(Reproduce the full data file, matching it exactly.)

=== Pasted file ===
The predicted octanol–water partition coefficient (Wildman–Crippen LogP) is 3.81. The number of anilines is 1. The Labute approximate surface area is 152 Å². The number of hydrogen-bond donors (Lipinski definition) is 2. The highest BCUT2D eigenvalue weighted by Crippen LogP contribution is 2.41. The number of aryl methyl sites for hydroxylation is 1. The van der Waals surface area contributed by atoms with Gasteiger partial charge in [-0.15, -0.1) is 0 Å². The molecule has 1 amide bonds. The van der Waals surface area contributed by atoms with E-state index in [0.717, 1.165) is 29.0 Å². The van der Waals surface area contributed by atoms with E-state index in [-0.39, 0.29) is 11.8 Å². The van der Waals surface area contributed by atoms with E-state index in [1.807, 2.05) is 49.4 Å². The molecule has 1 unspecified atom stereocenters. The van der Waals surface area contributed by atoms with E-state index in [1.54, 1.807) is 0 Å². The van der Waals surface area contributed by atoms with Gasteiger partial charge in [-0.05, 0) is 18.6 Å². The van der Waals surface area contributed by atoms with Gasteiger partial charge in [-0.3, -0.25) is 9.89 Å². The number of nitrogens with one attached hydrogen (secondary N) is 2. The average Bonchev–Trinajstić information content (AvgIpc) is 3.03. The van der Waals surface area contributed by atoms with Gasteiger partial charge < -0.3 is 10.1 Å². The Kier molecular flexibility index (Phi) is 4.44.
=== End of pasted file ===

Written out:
The predicted octanol–water partition coefficient (Wildman–Crippen LogP) is 3.81. The number of anilines is 1. The Labute approximate surface area is 152 Å². The number of hydrogen-bond donors (Lipinski definition) is 2. The highest BCUT2D eigenvalue weighted by Crippen LogP contribution is 2.41. The number of aryl methyl sites for hydroxylation is 1. The van der Waals surface area contributed by atoms with Gasteiger partial charge in [-0.15, -0.1) is 0 Å². The molecule has 1 amide bonds. The van der Waals surface area contributed by atoms with E-state index in [0.717, 1.165) is 29.0 Å². The van der Waals surface area contributed by atoms with E-state index in [-0.39, 0.29) is 11.8 Å². The van der Waals surface area contributed by atoms with E-state index in [1.807, 2.05) is 49.4 Å². The molecule has 1 unspecified atom stereocenters. The van der Waals surface area contributed by atoms with E-state index in [1.54, 1.807) is 0 Å². The van der Waals surface area contributed by atoms with Gasteiger partial charge in [-0.05, 0) is 18.6 Å². The van der Waals surface area contributed by atoms with Gasteiger partial charge in [-0.3, -0.25) is 9.89 Å². The number of nitrogens with one attached hydrogen (secondary N) is 2. The average Bonchev–Trinajstić information content (AvgIpc) is 3.03. The van der Waals surface area contributed by atoms with Gasteiger partial charge < -0.3 is 10.1 Å². The Kier molecular flexibility index (Phi) is 4.44.